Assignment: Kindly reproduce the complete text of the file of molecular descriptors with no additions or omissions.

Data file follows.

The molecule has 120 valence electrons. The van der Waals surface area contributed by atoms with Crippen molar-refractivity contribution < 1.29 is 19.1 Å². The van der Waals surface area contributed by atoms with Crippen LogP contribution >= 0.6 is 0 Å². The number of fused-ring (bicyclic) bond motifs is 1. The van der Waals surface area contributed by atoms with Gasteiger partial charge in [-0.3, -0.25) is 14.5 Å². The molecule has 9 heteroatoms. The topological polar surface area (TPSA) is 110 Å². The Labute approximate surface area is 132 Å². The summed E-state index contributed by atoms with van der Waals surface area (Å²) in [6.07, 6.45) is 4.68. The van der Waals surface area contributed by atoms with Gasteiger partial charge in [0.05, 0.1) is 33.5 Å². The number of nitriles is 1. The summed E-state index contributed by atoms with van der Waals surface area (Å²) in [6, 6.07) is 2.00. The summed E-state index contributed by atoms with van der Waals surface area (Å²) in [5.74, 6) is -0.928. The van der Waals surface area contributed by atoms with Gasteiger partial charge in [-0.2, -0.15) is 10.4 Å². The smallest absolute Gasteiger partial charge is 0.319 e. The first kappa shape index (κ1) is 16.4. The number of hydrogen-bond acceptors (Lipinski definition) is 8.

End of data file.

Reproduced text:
The molecule has 120 valence electrons. The van der Waals surface area contributed by atoms with Crippen molar-refractivity contribution < 1.29 is 19.1 Å². The van der Waals surface area contributed by atoms with Crippen LogP contribution >= 0.6 is 0 Å². The number of fused-ring (bicyclic) bond motifs is 1. The van der Waals surface area contributed by atoms with Gasteiger partial charge in [-0.3, -0.25) is 14.5 Å². The molecule has 9 heteroatoms. The topological polar surface area (TPSA) is 110 Å². The Labute approximate surface area is 132 Å². The summed E-state index contributed by atoms with van der Waals surface area (Å²) in [6.07, 6.45) is 4.68. The van der Waals surface area contributed by atoms with Gasteiger partial charge in [0.05, 0.1) is 33.5 Å². The number of nitriles is 1. The summed E-state index contributed by atoms with van der Waals surface area (Å²) in [6, 6.07) is 2.00. The summed E-state index contributed by atoms with van der Waals surface area (Å²) in [5.74, 6) is -0.928. The van der Waals surface area contributed by atoms with Gasteiger partial charge in [-0.2, -0.15) is 10.4 Å². The smallest absolute Gasteiger partial charge is 0.319 e. The first kappa shape index (κ1) is 16.4. The number of hydrogen-bond acceptors (Lipinski definition) is 8.